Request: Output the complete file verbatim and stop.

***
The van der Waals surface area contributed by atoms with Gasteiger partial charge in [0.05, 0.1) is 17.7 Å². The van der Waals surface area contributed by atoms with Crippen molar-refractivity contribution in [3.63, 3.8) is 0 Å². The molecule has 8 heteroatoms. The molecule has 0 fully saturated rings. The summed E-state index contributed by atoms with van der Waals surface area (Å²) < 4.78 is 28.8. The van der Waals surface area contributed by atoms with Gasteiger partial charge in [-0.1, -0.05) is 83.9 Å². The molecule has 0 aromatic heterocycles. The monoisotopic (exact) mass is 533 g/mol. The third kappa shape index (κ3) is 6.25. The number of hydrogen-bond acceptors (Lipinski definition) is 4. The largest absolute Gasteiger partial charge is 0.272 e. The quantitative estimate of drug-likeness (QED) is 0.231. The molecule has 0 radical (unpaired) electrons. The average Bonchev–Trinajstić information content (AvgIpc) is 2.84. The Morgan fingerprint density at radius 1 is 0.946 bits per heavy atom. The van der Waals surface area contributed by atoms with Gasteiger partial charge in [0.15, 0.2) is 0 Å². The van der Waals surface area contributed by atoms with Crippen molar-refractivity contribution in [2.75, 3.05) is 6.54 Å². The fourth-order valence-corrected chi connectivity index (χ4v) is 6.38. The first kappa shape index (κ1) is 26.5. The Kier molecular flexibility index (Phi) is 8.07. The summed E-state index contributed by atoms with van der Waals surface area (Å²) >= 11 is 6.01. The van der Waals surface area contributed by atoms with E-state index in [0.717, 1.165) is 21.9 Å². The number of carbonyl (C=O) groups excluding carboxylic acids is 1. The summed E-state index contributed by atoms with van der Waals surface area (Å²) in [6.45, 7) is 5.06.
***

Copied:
The van der Waals surface area contributed by atoms with Gasteiger partial charge in [0.05, 0.1) is 17.7 Å². The van der Waals surface area contributed by atoms with Crippen molar-refractivity contribution in [3.63, 3.8) is 0 Å². The molecule has 8 heteroatoms. The molecule has 0 fully saturated rings. The summed E-state index contributed by atoms with van der Waals surface area (Å²) < 4.78 is 28.8. The van der Waals surface area contributed by atoms with Gasteiger partial charge in [-0.1, -0.05) is 83.9 Å². The molecule has 0 aromatic heterocycles. The monoisotopic (exact) mass is 533 g/mol. The third kappa shape index (κ3) is 6.25. The number of hydrogen-bond acceptors (Lipinski definition) is 4. The largest absolute Gasteiger partial charge is 0.272 e. The quantitative estimate of drug-likeness (QED) is 0.231. The molecule has 0 radical (unpaired) electrons. The average Bonchev–Trinajstić information content (AvgIpc) is 2.84. The Morgan fingerprint density at radius 1 is 0.946 bits per heavy atom. The van der Waals surface area contributed by atoms with Gasteiger partial charge in [0.15, 0.2) is 0 Å². The van der Waals surface area contributed by atoms with Crippen molar-refractivity contribution in [2.75, 3.05) is 6.54 Å². The fourth-order valence-corrected chi connectivity index (χ4v) is 6.38. The first kappa shape index (κ1) is 26.5. The Kier molecular flexibility index (Phi) is 8.07. The summed E-state index contributed by atoms with van der Waals surface area (Å²) >= 11 is 6.01. The van der Waals surface area contributed by atoms with E-state index in [0.717, 1.165) is 21.9 Å². The number of carbonyl (C=O) groups excluding carboxylic acids is 1. The summed E-state index contributed by atoms with van der Waals surface area (Å²) in [6.45, 7) is 5.06.